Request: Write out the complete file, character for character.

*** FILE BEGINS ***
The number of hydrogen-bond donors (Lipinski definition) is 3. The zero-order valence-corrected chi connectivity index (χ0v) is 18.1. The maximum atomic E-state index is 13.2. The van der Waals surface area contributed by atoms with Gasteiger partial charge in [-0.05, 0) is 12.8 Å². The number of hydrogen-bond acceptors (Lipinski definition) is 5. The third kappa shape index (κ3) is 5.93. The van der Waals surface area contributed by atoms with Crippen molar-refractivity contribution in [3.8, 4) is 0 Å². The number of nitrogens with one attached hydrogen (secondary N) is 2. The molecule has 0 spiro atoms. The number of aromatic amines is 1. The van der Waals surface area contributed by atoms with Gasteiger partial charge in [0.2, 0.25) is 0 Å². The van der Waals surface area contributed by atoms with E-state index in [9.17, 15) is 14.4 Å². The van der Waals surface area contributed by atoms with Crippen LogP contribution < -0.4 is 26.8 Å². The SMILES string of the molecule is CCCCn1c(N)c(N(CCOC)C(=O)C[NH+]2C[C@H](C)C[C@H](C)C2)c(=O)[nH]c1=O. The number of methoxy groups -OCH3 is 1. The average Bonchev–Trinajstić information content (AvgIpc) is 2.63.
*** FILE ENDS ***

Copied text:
The number of hydrogen-bond donors (Lipinski definition) is 3. The zero-order valence-corrected chi connectivity index (χ0v) is 18.1. The maximum atomic E-state index is 13.2. The van der Waals surface area contributed by atoms with Gasteiger partial charge in [-0.05, 0) is 12.8 Å². The number of hydrogen-bond acceptors (Lipinski definition) is 5. The third kappa shape index (κ3) is 5.93. The van der Waals surface area contributed by atoms with Crippen molar-refractivity contribution in [3.8, 4) is 0 Å². The number of nitrogens with one attached hydrogen (secondary N) is 2. The molecule has 0 spiro atoms. The number of aromatic amines is 1. The van der Waals surface area contributed by atoms with Gasteiger partial charge in [0.2, 0.25) is 0 Å². The van der Waals surface area contributed by atoms with E-state index in [9.17, 15) is 14.4 Å². The van der Waals surface area contributed by atoms with Crippen LogP contribution < -0.4 is 26.8 Å². The SMILES string of the molecule is CCCCn1c(N)c(N(CCOC)C(=O)C[NH+]2C[C@H](C)C[C@H](C)C2)c(=O)[nH]c1=O. The number of methoxy groups -OCH3 is 1. The average Bonchev–Trinajstić information content (AvgIpc) is 2.63.